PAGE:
(3) Maintenance of the property
The tenant is usually responsible for maintaining the fixtures and fittings of the property (subject to fair wear and tear), while the landlord will maintain the structure (i.e. walls, drains, roof) of the property in reasonable and tenantable condition.
You should list down the furniture, household appliances and all other items which you have provided in the property and ask the tenant to confirm the good condition of these items.
Make it clear in the tenancy agreement that the tenant is responsible for maintaining the good condition of these items (subject to fair wear and tear).
(4) Restore and return the property
Landlord should ensure that it is written in the agreement the tenant shall restore the property to its original good and tenantable condition and return the keys of the property to you upon the expiry/early termination of the agreement.
(5) Empower yourself with self-help remedy
Landlord can state in the agreement that if your tenant fails to perform his obligations within a reasonable period, you are entitled to carry out his obligations at his cost and expense.
As such, the landlord shall be entitled to fix the damages, restore the unit, pay the outstanding bills and deduct the same from security/utility deposits.
Besides, the landlord should take photos and record the original condition of your property and furniture before handing over your unit to the tenant. In the event of a dispute, you may use these photos as proof and justification in your favour.
Stamping of Tenancy Agreement
When the landlord and tenant have come to an agreement on the tenancy agreement, both parties need to sign it.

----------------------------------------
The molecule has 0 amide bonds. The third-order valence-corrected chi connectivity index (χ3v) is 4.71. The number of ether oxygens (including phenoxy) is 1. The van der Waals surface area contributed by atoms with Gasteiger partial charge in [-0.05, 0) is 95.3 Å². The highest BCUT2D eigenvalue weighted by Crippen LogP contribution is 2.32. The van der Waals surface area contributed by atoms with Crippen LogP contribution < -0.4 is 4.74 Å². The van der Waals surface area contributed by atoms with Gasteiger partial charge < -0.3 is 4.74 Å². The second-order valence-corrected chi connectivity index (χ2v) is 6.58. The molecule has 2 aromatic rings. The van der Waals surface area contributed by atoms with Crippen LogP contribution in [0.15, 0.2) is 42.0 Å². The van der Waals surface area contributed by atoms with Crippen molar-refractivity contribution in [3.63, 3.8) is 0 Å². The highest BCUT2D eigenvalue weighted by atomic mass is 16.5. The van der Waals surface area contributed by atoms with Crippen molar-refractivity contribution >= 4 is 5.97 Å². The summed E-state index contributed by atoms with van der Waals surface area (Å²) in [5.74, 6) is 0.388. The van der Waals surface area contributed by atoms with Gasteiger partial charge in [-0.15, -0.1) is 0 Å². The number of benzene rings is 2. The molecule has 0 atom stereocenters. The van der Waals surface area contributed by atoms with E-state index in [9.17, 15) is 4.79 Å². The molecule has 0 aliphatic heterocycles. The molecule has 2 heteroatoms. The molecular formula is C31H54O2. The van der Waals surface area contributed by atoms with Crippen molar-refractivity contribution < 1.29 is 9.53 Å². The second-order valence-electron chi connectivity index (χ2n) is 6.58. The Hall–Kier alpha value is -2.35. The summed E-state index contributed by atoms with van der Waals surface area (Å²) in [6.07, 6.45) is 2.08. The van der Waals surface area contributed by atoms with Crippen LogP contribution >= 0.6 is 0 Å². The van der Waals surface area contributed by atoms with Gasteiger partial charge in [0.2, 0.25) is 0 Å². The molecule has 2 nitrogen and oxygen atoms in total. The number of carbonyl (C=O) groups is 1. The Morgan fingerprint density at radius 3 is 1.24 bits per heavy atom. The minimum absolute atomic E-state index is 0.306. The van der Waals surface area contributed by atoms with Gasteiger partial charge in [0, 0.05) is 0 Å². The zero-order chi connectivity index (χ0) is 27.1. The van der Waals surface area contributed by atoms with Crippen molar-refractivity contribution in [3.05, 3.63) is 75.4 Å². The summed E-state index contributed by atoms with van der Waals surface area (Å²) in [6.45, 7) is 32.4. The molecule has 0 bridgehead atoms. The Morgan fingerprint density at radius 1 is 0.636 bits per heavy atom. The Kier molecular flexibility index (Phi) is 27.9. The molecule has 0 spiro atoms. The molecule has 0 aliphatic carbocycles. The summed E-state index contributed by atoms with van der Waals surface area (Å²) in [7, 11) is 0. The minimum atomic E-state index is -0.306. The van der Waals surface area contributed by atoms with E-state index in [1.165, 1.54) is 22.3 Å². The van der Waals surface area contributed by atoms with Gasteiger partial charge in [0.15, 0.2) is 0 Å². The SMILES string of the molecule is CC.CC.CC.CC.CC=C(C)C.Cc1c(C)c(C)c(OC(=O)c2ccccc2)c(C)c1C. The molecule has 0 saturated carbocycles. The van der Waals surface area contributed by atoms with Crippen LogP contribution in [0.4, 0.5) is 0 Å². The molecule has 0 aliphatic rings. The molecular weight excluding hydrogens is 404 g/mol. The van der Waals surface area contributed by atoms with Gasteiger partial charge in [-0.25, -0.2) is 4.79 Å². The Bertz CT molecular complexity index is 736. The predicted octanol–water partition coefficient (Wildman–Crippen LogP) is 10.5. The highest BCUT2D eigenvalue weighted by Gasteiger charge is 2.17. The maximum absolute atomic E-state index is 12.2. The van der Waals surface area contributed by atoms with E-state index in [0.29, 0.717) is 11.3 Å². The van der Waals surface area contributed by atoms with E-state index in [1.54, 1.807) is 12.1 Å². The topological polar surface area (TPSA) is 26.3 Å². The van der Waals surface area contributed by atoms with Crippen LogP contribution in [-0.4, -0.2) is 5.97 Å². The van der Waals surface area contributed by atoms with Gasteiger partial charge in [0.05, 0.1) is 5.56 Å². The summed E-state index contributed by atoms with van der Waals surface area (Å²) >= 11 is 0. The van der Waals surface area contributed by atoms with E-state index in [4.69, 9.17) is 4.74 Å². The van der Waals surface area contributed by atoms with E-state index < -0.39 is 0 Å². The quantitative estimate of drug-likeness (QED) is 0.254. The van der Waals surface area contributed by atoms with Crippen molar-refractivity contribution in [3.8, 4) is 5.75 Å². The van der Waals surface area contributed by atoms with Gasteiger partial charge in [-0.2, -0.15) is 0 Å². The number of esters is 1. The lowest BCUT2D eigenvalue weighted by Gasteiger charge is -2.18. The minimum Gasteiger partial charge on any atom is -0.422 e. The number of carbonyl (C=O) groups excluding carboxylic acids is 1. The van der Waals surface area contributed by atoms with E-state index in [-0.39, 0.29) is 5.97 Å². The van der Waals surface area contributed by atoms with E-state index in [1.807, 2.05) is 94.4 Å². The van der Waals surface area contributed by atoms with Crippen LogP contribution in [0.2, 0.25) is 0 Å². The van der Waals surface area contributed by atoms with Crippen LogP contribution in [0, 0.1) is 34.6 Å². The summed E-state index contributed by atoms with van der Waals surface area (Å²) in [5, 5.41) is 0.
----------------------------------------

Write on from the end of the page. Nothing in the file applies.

However, it is not a valid legal document (ie. admissible in court) until it is stamped by Lembaga Hasil Dalam Negeri Malaysia (LHDN) or Inland Revenue Board of Malaysia.
Landlords can bring the agreement to any LHDN office to get it stamped. There will be a charge for this, known as the stamp duty.
During your visit to the LHDN office, the landlord will also be asked to submit two application forms, namely PDS 1 and PDS 49(A). They can view these forms at the LHDN website.
Tenancy agreements, like any other legal document, are carefully worded by lawyers to make sure that there is minimal room for misinterpretation.
The next part of the document establishes some definitions, including the “landlord”, “tenant”, and “demised premises”. To make the paperwork easier, the first part of the agreement does not contain any actual details of the property, contact details, rental amounts, etc. It simply refers to a separate section known as the “Schedule” and the “Inventory”. All the actual information is entered in the Schedule.
Defining the duration of the tenancy, rental amount and deposits.
The next three clauses specify the tenancy start and end date, rental amounts as well as the security deposit and utility deposit. Again, all the actual deposit amounts are included in the “Schedule” section later on.
*credit to author at findmeprop